Could a fecal microbiota transplant (FMT) delay or even reverse aging?
As you grow older, the diversity of the gut microbiota and the number of species present increases. In adulthood, the gut microbiota structure and composition remain constant but then gut microbiota deteriorates in aged individuals. Centenarians have different gut microbiota, studies have shown that centenarians have an abundance of Verrucomicrobia, Christensenellaceae, and Bifidobacterium. It has been suggested that the presence of these specific bacteria may be the reason why centenarians have enhanced lifespans (even though researchers are not sure why this is).
FMT is whereby fecal filtrate from a healthy donor is transplanted into an individual that has dysfunctional gut microbiota. Apparently; FMT can restore healthy gut microbiota in the recipient and thus FMT may be applied to the field of longevity. Bárcena and colleagues found that FMT in two progeroid mice models had prevented progression of the aging phenotype which is commonly seen in the progeroid diseases, and FMT also improved the lifespan of the progeroid mice.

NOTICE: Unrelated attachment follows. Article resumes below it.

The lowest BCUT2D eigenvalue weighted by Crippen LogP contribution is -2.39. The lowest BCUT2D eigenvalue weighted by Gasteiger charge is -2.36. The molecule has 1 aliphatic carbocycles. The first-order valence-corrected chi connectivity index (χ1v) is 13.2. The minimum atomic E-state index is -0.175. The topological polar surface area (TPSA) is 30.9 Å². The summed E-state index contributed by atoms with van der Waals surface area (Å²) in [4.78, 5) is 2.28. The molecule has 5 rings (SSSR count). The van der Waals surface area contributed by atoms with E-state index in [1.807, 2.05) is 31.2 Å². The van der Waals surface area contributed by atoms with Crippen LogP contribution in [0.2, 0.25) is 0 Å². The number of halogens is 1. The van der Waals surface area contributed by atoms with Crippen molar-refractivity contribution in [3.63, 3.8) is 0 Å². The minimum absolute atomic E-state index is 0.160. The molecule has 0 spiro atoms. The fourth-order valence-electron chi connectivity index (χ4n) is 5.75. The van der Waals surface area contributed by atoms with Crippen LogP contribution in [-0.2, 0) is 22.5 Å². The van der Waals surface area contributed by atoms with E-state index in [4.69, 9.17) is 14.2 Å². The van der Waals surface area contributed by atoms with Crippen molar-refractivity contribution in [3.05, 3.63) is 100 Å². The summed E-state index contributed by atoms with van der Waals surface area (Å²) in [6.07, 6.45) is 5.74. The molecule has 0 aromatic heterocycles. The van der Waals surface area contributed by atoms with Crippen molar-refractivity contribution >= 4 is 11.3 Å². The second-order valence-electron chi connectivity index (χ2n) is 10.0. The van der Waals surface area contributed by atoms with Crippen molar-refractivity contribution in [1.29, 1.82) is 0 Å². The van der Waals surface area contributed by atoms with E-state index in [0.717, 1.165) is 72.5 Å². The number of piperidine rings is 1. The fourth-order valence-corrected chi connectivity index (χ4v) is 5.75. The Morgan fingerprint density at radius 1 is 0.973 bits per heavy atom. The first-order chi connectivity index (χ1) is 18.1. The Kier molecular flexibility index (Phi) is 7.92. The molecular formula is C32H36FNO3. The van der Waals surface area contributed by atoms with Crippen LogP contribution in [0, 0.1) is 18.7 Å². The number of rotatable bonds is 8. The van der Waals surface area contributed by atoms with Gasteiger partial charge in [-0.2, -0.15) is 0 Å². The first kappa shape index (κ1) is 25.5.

It would be interesting to see whether FMT has geroprotective capabilities in aged mice and even aged humans in the future.
Lynch, Susan V., and Oluf Pedersen. "The human intestinal microbiome in health and disease." New England Journal of Medicine 375.24 (2016): 2369-2379.
Biagi, Elena, et al. "Gut microbiota and extreme longevity." Current Biology 26.11 (2016): 1480-1485.
Bárcena, Clea, et al. "Healthspan and lifespan extension by fecal microbiota transplantation into progeroid mice." Nature medicine 25.8 (2019): 1234-1242.